I ran into a friend on the morning 75 and we caught up for 10 minutes. She’s working intermittently, as a project manager through a consulting company. In both of her necks of the woods – software projects at large organizations and social justice work – money is tight. But she's working today, and seemed optimistic.
She got off at Lloyd Center. Miles went by and I suddenly noticed that we were on 5th Avenue – dang it, I got on the Green Line – and I had to get off to catch a Blue or Red Max at Pioneer Square.
Often, there’s an event going on at the Square; that morning it was quiet. I was looking around at the big buildings and imagining the waves of human intelligence and labor that created a city: those who were stunned, flung and crushed by Progress, those who swam confidently into the warm waters of the middle class or better, and the few stars who had surfed the American Dream, doing tricks and gaining glory as they went.
Two men stood in front of the ticket machine, talking. One was tall, bony and worn. The other, small, plastered in Army camouflage, held a $5 bill in one hand. He looked up at the tall man, and the way he extended his neck up and out to make eye contact reminded me of a pet turtle.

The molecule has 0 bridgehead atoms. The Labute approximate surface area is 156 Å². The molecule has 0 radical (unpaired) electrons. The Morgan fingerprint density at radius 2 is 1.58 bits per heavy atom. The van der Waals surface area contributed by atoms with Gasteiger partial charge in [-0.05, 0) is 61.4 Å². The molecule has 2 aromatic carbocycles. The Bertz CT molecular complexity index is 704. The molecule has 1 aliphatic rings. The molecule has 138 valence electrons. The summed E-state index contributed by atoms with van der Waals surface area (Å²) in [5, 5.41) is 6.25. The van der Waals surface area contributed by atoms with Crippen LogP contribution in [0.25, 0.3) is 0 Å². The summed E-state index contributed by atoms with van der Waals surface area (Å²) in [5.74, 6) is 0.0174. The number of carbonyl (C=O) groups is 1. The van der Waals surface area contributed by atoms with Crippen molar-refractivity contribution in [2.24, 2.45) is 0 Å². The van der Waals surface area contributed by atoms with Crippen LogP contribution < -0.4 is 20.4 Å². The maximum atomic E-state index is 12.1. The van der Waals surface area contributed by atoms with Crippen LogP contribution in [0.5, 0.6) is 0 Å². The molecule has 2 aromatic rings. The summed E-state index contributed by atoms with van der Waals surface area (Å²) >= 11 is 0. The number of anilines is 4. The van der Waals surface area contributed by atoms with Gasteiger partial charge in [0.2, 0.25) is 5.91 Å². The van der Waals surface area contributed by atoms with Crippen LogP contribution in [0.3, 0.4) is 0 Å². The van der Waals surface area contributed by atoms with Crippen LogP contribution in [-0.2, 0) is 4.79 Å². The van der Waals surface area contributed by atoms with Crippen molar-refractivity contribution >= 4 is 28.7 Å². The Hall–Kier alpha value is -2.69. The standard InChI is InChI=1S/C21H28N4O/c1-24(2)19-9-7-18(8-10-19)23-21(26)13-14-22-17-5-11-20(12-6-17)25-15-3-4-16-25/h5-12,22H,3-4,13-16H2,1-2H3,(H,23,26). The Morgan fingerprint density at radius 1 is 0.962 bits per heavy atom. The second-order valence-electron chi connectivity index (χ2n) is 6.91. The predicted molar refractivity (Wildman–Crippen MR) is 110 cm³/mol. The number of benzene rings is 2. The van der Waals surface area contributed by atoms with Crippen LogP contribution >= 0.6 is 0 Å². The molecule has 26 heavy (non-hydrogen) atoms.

Tall One was showing a TriMet day pass and saying “Five dollars.” I could hear the rural accent immediately.
He continued, “Help a homeless feller out. Look, it’s the genuine article.”
The Turtle took the day pass, looked it over and gave it back, saying, “I’m sorry, I just don’t know. I’ve got to get to work and I can’t take any chances.”
I tried to intervene. It so happened I had a book of day passes with me. I showed the Turtle.
“See. Same thing.” But he turned away and used the machine.
Tall Guy looked around. What could I do? I had a five, which I exchanged for his day ticket.
The Tall Guy was gone and ankling down the street so quick I had to check the gray market day pass against my genuine article for signs of counterfeit.
But it was good.